The growing strategic significance of Greenland
By Emanuel Skoog
Greenland is the world’s largest island, a cold and remotely located territory covered in ice, with only 56,000 inhabitants, making it the least densely populated country in the world. At a first glance, it may seem that the territory holds no specific economic or strategic significance. However, Greenland’s strategic location will only grow in prominence in the coming years– and not just because the island’s melting ice sheet lies at the forefront of climate change concerns. The U.S. Secretary of State, Mike Pompeo, has warned that the Arctic region has turned into an arena of global power and competition with increased presence by Russia and China. In this Arctic “Great Game” Greenland occupies a prime “real estate” location, not only interesting President Trump but other stakeholders as well.
What makes Greenland so attractive?
Greenland is owned by Denmark, but has governed by self-rule since 1979. The 2009 Self-Government Act has considerably increased its powers, including the management of its substantial unexploited natural resources such as minerals. Geographically, the island is close to North America, and it is no surprise that there were U.S. attempts to buy the island already back in 1867. In 1946, then U.S. President Harry Truman expressed his wish to acquire the island for $100 million in gold. It was a deal that would not go through due to Danish opposition. However, since World War II, an agreement is in place between the U.S. and Greenland pertaining to the housing of American military assets on the island. Currently, the assets include America’s northernmost Air Force base Thule, a ballistic missile early warning system, and a satellite tracking system. In the eyes of President Trump this is not enough. In August last year, he voiced the idea of procuring the island, equating the potential purchase to essentially “a large real estate deal”. His proposal was nonetheless rebuked by the Danish Prime Minister Mette Frederiksen calling it “absurd,” leading Trump to cancel a planned meeting between the two heads of state.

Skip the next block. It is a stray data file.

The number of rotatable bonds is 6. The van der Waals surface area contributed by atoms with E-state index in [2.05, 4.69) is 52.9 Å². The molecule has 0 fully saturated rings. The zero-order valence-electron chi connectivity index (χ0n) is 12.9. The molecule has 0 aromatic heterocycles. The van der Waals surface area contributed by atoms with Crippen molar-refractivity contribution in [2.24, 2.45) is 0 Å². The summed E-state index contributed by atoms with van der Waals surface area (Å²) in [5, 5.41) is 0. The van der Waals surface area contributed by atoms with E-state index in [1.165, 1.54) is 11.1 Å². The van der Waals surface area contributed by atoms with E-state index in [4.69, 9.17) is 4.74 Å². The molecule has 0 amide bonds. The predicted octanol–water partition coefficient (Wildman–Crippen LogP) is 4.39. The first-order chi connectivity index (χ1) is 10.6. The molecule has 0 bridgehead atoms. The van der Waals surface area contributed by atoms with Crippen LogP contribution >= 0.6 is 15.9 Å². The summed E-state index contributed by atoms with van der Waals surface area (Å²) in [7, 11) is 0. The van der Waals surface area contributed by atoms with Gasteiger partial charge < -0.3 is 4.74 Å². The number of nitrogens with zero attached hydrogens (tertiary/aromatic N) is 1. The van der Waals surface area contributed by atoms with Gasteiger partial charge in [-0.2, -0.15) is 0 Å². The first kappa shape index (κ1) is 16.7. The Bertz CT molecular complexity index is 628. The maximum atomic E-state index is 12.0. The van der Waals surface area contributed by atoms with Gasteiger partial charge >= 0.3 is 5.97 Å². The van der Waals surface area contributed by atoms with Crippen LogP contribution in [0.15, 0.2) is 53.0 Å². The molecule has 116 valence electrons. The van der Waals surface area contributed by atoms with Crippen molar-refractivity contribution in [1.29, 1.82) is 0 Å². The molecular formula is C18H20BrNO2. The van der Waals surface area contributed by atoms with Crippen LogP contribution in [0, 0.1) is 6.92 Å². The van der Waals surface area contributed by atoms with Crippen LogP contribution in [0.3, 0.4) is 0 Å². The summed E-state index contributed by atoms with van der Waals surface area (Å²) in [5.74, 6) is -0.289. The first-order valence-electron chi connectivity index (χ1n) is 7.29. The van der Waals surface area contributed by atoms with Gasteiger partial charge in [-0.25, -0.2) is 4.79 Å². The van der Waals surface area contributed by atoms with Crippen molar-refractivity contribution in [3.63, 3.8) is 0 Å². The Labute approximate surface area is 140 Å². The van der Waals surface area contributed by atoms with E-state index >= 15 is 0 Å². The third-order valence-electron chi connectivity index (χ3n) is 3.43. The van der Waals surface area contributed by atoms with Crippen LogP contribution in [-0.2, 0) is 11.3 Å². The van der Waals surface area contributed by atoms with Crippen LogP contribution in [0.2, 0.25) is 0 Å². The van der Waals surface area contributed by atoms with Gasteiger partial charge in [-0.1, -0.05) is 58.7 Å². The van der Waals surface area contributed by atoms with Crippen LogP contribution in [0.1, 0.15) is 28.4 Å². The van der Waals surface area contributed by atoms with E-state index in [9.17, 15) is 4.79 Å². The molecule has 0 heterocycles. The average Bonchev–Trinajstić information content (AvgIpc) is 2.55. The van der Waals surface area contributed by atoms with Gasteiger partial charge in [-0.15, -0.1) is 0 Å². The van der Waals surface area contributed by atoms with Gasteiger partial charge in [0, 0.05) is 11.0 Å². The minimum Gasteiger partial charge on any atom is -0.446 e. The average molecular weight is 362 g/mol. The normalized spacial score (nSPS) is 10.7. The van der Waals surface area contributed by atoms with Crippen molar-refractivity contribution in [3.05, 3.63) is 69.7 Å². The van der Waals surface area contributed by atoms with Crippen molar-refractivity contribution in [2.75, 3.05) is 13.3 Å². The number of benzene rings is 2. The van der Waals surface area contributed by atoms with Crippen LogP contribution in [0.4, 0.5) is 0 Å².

Presently, Greenland’s most integral economic drivers are fishing and tourism, but it is the island’s vast natural resources that have attracted increased interest from different stakeholders. These resources include ferrous metals, uranium, and rare-earth elements, according to some sources. Rare-earth elements are important for several key productive sectors of the so-called ‘Fourth Industrial Revolution’ and — perhaps more significantly — as well for manufacturing high-tech military hardware like lasers, nuclear weapons, and guided missiles. The island’s strategic importance is also closely interlinked to novel North Atlantic shipping lanes opening up, because of the polar ice melting.
Increased strategic competition
Another aspect that outlines the American strategic interest is the viewpoint of grand strategy. The U.S. needs a strong foothold near the North Pole in order to act as a competitive actor in the race to exert control over the Arctic — taking into account that Russia, and to a lesser degree China, have moved forward their positions in this vital region.
Russia’s role in the Arctic specifically stands out with the Kremlin highly aware of the Arctic’s importance. From a geographical perspective Russia’s northern shores cover half of the combined Arctic coastline. Economically, as much as twenty percent of Russia’s gross domestic product is generated within Russian territories in the Arctic, with vital economic interests in sectors such as energy extraction and maritime shipping. However, it is the widespread build-up of military units and infrastructure that is the most controversial aspect of Russia’s Arctic policy. From the Kremlin’s perspective, control of the Arctic is an imperative step in order to claim great power statues.
Another actor in the Arctic “Great Game” is China. However, its role has been more discreet than the one played by Russia. Since China gained observer status on the Arctic Council in 2013, it has expanded its activities and engagement in the region. In early 2018, the country published its first Arctic strategy that envisaged a “Polar Silk Road” and self-declared China to be a “Near-Arctic State”. However, China’s expanding capabilities and interest led the government of Denmark to publicly express its trepidation regarding China’s interest in Greenland. Beijing’s proposals have included establishing a research station, building a satellite ground station, renovate airports, and developing mining operations. Most military analysts play down the possibility for armed conflict in the Arctic region. However, the aforesaid steps taken by several nations make it abundantly clear that they are nonetheless preparing to protect their interests in the region.
Geographical locations do matter, and some are more significant than others. Irrespective of President Trump’s unorthodox foreign policy diplomacy, geopolitics constitute a chessboard filled with many players with their own agendas. It is therefore reasonable that the U.S. is trying to position itself in an as advantageous position as possible — through the purchase of a significantly strategic – if ice-covered – island. The only certainty is that we will continue to hear more about Greenland in the coming years, as its strategic importance increases, leading more stakeholders to vie for influence over the island.
Picture:© Ann O’nyme, 2005. Aerial view of Thule Air Base.